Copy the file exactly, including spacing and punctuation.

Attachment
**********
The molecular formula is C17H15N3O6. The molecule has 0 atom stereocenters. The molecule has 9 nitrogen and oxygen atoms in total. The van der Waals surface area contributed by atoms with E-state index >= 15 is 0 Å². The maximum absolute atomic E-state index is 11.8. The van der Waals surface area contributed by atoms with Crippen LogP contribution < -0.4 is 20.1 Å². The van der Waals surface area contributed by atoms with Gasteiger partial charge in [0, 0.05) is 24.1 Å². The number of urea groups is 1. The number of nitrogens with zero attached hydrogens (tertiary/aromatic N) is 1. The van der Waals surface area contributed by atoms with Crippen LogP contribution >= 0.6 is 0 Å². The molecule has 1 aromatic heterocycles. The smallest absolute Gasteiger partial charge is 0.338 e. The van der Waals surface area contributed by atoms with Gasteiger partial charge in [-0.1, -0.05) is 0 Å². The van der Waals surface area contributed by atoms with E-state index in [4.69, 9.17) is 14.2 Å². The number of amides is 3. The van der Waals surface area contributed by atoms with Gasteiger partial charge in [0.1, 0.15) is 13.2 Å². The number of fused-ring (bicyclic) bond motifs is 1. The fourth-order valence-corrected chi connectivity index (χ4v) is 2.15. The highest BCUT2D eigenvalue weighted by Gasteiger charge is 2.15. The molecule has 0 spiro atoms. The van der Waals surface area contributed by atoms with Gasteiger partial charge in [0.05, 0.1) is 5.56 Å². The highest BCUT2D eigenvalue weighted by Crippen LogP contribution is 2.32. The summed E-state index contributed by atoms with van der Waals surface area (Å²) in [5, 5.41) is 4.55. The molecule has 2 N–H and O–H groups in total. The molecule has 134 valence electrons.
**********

The molecular formula is C17H15N3O6. The molecule has 0 atom stereocenters. The molecule has 9 nitrogen and oxygen atoms in total. The van der Waals surface area contributed by atoms with E-state index >= 15 is 0 Å². The maximum absolute atomic E-state index is 11.8. The van der Waals surface area contributed by atoms with Crippen LogP contribution < -0.4 is 20.1 Å². The van der Waals surface area contributed by atoms with Gasteiger partial charge in [0, 0.05) is 24.1 Å². The number of urea groups is 1. The number of nitrogens with zero attached hydrogens (tertiary/aromatic N) is 1. The van der Waals surface area contributed by atoms with Crippen LogP contribution >= 0.6 is 0 Å². The molecule has 1 aromatic heterocycles. The smallest absolute Gasteiger partial charge is 0.338 e. The van der Waals surface area contributed by atoms with Gasteiger partial charge in [-0.1, -0.05) is 0 Å². The van der Waals surface area contributed by atoms with E-state index in [4.69, 9.17) is 14.2 Å². The number of amides is 3. The van der Waals surface area contributed by atoms with Gasteiger partial charge in [0.1, 0.15) is 13.2 Å². The number of fused-ring (bicyclic) bond motifs is 1. The fourth-order valence-corrected chi connectivity index (χ4v) is 2.15. The highest BCUT2D eigenvalue weighted by Gasteiger charge is 2.15. The molecule has 0 spiro atoms. The van der Waals surface area contributed by atoms with Gasteiger partial charge in [0.05, 0.1) is 5.56 Å². The highest BCUT2D eigenvalue weighted by Crippen LogP contribution is 2.32. The summed E-state index contributed by atoms with van der Waals surface area (Å²) in [5, 5.41) is 4.55. The molecule has 2 N–H and O–H groups in total. The molecule has 134 valence electrons.